"Healy's Irish Honey and Mustard Glazed Bradley Meats Loin of Bacon, Champ Mash, Green Cabbage and a Parlsely Whole Grain Mustard Sauce," at Madigan's Pub on O'Connell Street, Dublin

“Healy’s Irish Honey and Mustard Glazed Bradley Meats Loin of Bacon, Champ Mash, Green Cabbage and a Parsley Whole Grain Mustard Sauce,” at Madigan’s Pub on Abbey Street

Potatoes don’t figure in the title of the bacon and cabbage, but they are just as important to the concept and perhaps unnamed only because they are such an obvious component, integral to the Irish diet since they were introduced, probably by explorers returning from South America in the late 1500s, though popular myth has Sir Walter Scott planting them for the first time in the garden of his home at Youghal, County Cork. “Floury” may sound unappetizing, but in this context it refers to potato varieties that turn out soft and fluffy when cooked and are ideal for mashed potatoes or chips: Rooster, Kerr’s Pink, and especially Golden Wonder are considered the “flouriest” and best varieties. Potatoes to accompany bacon and cabbage can be mashed or boiled, or both. I know I’m really in Ireland when I order a meal and it comes with both boiled and mashed potatoes. “Champ”—potatoes mashed with spring onions, butter, and cream—make a very nice addition to the salty, vegetable-y taste of bacon and cabbage.

This is a boiled dinner and so was easily made in the past with a simple fire or burner and a pot with a lid. You can find lots of recipes online, and they’re all pretty much the same with many variations to choose from. The bacon or ham is covered with water and simmered for about 40 to 90 minutes depending on the size. Some people soak the meat in cold water overnight before boiling it in fresh water. When there’s about twenty minutes more cooking time, add the cabbage wedges to the pot so they can soak up the flavor from the meat. That’s the basic method, the no frills but very satisfying dish so many Irish people grew up eating. Today, celery, onion, carrots, leeks, peppercorn, and bay leaf or any combination of those ingredients are sometimes added to the pot, and it’s common to chop the cabbage more finely and sauté it in a separate pan with butter and a little of the bacon broth.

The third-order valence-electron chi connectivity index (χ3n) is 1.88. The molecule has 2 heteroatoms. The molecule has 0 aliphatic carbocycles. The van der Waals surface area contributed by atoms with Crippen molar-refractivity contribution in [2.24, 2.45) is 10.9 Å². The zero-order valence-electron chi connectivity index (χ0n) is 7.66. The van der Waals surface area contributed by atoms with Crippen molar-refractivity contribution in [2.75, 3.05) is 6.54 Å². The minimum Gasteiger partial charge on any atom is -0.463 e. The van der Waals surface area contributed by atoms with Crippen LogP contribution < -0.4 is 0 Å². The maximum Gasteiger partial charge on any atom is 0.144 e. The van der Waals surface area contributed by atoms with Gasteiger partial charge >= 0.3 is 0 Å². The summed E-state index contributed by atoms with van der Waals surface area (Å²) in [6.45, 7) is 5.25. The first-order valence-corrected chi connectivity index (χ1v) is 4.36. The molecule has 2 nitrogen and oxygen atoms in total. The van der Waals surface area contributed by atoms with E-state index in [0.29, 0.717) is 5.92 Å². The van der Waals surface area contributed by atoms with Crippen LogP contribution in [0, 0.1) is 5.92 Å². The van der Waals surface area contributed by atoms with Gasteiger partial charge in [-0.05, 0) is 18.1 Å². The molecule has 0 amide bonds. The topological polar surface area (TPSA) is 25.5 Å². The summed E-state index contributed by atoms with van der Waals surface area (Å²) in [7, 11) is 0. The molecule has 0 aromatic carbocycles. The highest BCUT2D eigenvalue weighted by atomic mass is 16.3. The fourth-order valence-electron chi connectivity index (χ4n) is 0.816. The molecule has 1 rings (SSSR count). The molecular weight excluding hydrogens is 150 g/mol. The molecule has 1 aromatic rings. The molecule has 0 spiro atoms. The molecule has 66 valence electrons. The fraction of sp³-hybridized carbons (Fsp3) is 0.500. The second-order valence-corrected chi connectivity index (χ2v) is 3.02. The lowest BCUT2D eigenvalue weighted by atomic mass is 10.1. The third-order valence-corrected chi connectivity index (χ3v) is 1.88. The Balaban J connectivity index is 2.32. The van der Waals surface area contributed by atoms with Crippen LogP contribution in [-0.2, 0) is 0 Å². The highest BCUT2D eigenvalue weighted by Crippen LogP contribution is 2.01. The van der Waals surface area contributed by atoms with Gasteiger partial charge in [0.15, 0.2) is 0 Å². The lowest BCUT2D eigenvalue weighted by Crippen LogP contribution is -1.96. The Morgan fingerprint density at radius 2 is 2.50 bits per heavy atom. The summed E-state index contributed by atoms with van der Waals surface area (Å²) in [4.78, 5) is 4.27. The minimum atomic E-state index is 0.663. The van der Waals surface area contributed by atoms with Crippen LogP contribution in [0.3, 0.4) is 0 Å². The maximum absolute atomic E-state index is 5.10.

My version of bacon and cabbage accompanied by carrots and rutabaga or "swede" as it's called in Ireland

My version of bacon and cabbage with carrots and rutabaga (or “swede” as rutabaga is called in Ireland) and champ made with Rooster potatoes

Bacon and cabbage can be accompanied by mustard, mustard sauce, or steak sauce, but I think that parsley sauce—sometimes rather over cutely called shamrock sauce just because of the green sprigs in it—really makes the dish. Parsley sauce is your standard white sauce: a butter and flour roux with heated broth (from the bacon) or milk (or a combination) added slowly and salt, pepper, and lots of chopped parsley and a few tablespoons of cream stirred in at the end. There are lots of variations on the sauce, too, but those are the essential ingredients. Because I love anything with leeks in it, I like Donal Skehan’s version that brings together the best of both camps—mustard sauce and parsley sauce—together with sautéed leeks in one recipe.

I’m not the cook in the family, but with its basic ingredients, simple methods, and comforting array of flavors, this is a dish even I can make come out perfect.


  1. Rosemary Cunningham

    I’ve never been a fan of cabbage but this sounds delicious. I may have to try making it.

  2. Tom Cunningham

    This entire blog series has been great, but this post is clearly of critical importance and excellence. The research must have been taxing.

    • Christine

      Tom and Rosemary, you’ll have to assist me in further research. It is indeed taxing, but someone’s gotta do it. Thanks for reading!